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The human cost of US wars post 9/11

US Rep. Ilhan Omar (D-MN) (L) talks with Speaker of the House Nancy Pelosi (D-CA) during a rally with fellow Democrats before voting on H.R. 1, or the People Act, on the East Steps of the US Capitol on March 08, 2019 in Washington, DC. (AFP photo)
Afghan Children and Malnutrition (Via AFP)

On September 11th 2001, a series of terrorist attacks targeted the United States. On that morning, a group of terrorists hijacked four commercial airliners. The hijackers crashed the first two planes into the twin towers of the World Trade Center in New York City.

The third plane succeeded in crashing into the Pentagon, but the fourth one crashed in rural Pennsylvania.

Washington used the attacks to launch the so called 'Global War on Terror'.

They are obsessed with fueling conflict because they profit from the bloodshed, the turmoil, the tension, and, the diplomatic unease.

A lot of money is transferred into the bureaucracies of the military, the intelligence community, the diplomatic community, the military industrial complex, the war profiteers who make bullets, bombs, tanks, helicopters, guns

Washington first invaded Afghanistan, and then attacked Iraq. A number of other countries were also affected by the wars.

Hundreds of thousands of civilians were killed; 7000 by the US in the first month of the war, but now, hundreds of thousands of civilians were killed by all parties over the 20 years.

And that's, in part, because Iraq descended into civil war shortly after the US invasion, and then in addition, many millions of people were displaced.

Millions of people are still displaced internally and also as refugees in the region.

Neta Crawford, Cost of War Project, Coordinator

The military aggressions were devastating for the affected countries and killed countless people. A research paper by Brown University's Costs of War Project has now shed light on the human cost of US wars in the region.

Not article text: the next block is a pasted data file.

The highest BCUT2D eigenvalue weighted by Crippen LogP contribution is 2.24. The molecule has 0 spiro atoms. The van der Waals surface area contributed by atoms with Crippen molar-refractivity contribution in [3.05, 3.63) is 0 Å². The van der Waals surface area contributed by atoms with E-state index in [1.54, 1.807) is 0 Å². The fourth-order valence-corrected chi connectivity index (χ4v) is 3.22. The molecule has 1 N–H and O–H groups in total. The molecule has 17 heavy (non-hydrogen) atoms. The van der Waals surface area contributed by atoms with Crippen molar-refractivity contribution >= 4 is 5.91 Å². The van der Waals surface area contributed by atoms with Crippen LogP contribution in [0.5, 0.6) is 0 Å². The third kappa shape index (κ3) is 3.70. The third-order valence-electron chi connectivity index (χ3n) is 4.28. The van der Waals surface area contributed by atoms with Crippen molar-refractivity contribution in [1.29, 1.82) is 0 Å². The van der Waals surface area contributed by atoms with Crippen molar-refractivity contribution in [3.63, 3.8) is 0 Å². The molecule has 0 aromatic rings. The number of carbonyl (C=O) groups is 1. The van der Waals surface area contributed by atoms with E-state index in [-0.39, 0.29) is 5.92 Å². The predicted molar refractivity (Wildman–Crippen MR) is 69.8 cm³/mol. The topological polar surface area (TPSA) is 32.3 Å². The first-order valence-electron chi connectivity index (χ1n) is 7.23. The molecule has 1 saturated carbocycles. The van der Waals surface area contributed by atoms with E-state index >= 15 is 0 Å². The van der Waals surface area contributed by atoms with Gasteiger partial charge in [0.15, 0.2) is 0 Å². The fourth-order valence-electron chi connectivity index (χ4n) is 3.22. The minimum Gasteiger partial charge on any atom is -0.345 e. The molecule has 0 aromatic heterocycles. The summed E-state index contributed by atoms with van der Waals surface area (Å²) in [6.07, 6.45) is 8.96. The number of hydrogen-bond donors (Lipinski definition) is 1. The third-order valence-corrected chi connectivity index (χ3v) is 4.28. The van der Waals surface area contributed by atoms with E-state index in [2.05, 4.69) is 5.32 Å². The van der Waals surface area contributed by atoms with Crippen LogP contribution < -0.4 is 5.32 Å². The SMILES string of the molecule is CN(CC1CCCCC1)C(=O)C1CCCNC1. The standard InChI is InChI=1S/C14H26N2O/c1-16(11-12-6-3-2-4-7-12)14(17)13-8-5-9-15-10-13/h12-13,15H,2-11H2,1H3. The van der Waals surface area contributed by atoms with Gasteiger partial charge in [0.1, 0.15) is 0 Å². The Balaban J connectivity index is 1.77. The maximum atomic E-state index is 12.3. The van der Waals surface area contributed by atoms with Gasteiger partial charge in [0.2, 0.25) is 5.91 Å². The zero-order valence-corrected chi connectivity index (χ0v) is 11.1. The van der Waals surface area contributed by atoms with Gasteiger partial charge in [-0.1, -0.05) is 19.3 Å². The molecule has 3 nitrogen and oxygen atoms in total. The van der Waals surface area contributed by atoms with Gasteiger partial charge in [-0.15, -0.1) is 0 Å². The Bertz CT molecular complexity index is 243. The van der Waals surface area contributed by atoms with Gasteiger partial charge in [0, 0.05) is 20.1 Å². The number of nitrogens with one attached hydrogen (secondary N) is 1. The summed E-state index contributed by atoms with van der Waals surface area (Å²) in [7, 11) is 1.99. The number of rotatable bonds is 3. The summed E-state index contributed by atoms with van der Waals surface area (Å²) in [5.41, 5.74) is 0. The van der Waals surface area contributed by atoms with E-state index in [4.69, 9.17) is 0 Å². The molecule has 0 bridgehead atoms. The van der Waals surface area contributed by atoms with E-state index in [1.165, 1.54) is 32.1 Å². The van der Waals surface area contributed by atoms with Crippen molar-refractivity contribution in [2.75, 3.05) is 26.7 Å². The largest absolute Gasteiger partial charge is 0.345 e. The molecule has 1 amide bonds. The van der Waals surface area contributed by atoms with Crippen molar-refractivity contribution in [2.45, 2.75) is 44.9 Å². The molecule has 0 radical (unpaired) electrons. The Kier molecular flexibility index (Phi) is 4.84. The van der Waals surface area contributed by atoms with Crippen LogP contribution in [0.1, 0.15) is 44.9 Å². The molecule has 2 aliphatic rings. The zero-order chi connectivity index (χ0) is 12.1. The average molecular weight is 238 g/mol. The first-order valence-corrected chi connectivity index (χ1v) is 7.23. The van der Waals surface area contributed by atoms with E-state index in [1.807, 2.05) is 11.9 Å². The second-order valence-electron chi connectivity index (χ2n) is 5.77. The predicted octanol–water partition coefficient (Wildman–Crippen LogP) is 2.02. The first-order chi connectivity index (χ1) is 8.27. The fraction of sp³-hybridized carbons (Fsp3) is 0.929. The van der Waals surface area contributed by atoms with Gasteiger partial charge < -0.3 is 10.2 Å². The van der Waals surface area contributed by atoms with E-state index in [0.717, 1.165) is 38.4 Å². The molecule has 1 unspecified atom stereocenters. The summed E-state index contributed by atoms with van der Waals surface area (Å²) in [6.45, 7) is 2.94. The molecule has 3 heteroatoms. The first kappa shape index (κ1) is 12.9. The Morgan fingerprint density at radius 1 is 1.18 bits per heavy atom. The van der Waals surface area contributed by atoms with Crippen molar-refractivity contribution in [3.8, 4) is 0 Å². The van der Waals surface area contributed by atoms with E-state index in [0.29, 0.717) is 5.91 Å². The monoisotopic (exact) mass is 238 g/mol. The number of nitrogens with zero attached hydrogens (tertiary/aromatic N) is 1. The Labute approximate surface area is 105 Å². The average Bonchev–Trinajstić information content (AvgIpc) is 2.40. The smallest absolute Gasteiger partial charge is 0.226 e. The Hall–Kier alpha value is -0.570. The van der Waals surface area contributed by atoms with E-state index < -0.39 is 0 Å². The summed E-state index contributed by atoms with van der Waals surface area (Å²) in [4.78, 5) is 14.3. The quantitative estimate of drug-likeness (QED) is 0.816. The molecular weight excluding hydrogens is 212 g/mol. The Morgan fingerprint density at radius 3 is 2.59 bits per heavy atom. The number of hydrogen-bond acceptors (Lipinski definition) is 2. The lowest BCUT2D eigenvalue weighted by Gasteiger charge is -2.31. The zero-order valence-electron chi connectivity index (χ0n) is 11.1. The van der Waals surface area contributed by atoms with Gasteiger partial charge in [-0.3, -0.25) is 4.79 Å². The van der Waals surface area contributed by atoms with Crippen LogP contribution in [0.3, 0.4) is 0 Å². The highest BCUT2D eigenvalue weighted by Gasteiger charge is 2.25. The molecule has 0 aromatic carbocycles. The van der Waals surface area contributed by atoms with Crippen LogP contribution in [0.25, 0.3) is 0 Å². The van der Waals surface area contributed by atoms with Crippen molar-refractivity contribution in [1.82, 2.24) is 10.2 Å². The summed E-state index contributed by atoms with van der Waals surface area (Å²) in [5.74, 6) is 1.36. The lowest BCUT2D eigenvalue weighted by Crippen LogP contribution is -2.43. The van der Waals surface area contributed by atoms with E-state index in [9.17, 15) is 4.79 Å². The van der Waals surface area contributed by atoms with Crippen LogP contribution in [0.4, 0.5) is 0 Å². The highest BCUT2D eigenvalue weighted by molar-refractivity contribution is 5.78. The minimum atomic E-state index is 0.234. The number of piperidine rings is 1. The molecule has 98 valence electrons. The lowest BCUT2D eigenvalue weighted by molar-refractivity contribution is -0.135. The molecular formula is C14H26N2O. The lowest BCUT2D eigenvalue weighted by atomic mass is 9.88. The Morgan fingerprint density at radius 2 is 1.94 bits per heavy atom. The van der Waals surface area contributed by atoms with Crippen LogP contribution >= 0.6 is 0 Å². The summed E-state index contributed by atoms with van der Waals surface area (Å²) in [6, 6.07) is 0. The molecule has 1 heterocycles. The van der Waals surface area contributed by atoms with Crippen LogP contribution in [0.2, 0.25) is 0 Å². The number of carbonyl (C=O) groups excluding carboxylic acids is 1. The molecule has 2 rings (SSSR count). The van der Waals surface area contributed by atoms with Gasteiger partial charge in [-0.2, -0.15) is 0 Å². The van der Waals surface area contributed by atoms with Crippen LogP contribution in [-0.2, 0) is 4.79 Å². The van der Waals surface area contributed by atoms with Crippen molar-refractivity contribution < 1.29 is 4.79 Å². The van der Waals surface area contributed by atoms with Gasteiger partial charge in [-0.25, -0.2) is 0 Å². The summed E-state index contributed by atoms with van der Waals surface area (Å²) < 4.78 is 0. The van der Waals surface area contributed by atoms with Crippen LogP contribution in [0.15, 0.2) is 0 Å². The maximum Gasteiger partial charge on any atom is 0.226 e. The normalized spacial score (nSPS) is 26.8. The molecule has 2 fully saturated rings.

The report reveals that America's War on Terror in the war zones of Afghanistan, Pakistan, Iraq, Syria, and, Yemen, killed at least 4.5 to 4.6 million people, however, the exact figure remains unknown.

This study reviews a wide range of factors contributing to mortality including economic collapse and the resulting loss of livelihood for local residents, the destruction of health infrastructure, of public services, environmental contamination, as well as other cultural effects of war, which can lead to further violence over time.

Some of these people were killed in the fighting, but far more, especially children, have been killed by the reverberating effects of war, such the spread of diseases.

The report elucidates that these latter indirect deaths are estimated to stand at around 3.7 million, clarifying that these deaths and related health problems have resulted from the destruction of economies, public services, and, the environment, in the affected countries.

The report has also highlighted the fact that indirect deaths grow in scale over time, the research has found staggering levels of child malnutrition in some of the affected countries with Afghanistan and Yemen topping the list.

In the wake of Washington's two decade military occupation, more than 3 million Afghan children are now experiencing wasting, a symptom of severe, and potentially life threatening, malnutrition.

The US officially ended its war in Afghanistan, but today Afghans are suffering and dying from war related causes at higher rates than ever.

Afghanistan's economy has collapsed and over half of the population now lives in extreme poverty on less than $1.90 per day. More than 7.6 million children under five are suffering from acute malnutrition or wasting in Afghanistan, Iraq, Syria, Yemen and Somalia.

Wasting means simply means not getting enough food, literally wasting away to skin and bones, putting these children at greater risk of death.

Diseases, such as measles and cholera, often sicken malnourished people, particularly children, and at the same time exacerbate malnutrition.

And then what we also see is it even in the places where the fighting has stopped civilians and other people like health care workers have been injured by unexploded ordnance which has been left in the wake of the war.

So the story continues. It's not over. It wasn't quick. It wasn't easy. And it certainly wasn't cost free.

Neta Crawford, Cost of War Project, Coordinator

Hunger crises are precipitated by wars, destruction of economies, and, the impoverishment of millions in the war zones.

Poverty lessens people's abilities to buy food stay, in their home communities, access clean water and sanitation, pay for health care and medicine, and keep children away from hazardous jobs, and other essential pathways to preserving health and life.

Explosive remnants of war, including unexploded mines, render land inaccessible to farm and block the transport of goods.

Generally, populations displaced by violence face some of the worst levels of food insecurity and malnutrition.

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